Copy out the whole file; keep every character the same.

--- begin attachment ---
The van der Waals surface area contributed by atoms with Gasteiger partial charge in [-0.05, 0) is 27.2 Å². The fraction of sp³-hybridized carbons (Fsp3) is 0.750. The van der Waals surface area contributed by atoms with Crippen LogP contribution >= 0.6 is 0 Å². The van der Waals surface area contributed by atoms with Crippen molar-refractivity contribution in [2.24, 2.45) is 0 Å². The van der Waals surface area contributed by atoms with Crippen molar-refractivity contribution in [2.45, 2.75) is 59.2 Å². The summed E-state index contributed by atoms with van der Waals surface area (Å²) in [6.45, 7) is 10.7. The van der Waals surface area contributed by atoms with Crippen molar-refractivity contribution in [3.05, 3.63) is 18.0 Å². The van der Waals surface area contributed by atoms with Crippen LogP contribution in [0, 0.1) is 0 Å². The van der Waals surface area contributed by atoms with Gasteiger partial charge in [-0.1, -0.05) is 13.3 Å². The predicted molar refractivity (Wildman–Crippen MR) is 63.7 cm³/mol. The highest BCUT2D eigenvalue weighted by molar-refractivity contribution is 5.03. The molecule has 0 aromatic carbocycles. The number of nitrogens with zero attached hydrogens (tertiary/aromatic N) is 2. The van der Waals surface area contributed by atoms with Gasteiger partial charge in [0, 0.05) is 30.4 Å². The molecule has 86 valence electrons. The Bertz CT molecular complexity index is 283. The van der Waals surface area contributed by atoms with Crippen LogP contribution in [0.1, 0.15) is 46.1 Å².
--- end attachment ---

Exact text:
The van der Waals surface area contributed by atoms with Gasteiger partial charge in [-0.05, 0) is 27.2 Å². The fraction of sp³-hybridized carbons (Fsp3) is 0.750. The van der Waals surface area contributed by atoms with Crippen LogP contribution >= 0.6 is 0 Å². The van der Waals surface area contributed by atoms with Crippen molar-refractivity contribution in [2.24, 2.45) is 0 Å². The van der Waals surface area contributed by atoms with Crippen molar-refractivity contribution in [2.45, 2.75) is 59.2 Å². The summed E-state index contributed by atoms with van der Waals surface area (Å²) in [6.45, 7) is 10.7. The van der Waals surface area contributed by atoms with Crippen molar-refractivity contribution in [3.05, 3.63) is 18.0 Å². The van der Waals surface area contributed by atoms with Crippen LogP contribution in [0, 0.1) is 0 Å². The van der Waals surface area contributed by atoms with Gasteiger partial charge in [-0.1, -0.05) is 13.3 Å². The predicted molar refractivity (Wildman–Crippen MR) is 63.7 cm³/mol. The highest BCUT2D eigenvalue weighted by molar-refractivity contribution is 5.03. The molecule has 0 aromatic carbocycles. The number of nitrogens with zero attached hydrogens (tertiary/aromatic N) is 2. The van der Waals surface area contributed by atoms with Gasteiger partial charge in [0, 0.05) is 30.4 Å². The molecule has 86 valence electrons. The Bertz CT molecular complexity index is 283. The van der Waals surface area contributed by atoms with Crippen LogP contribution in [0.1, 0.15) is 46.1 Å².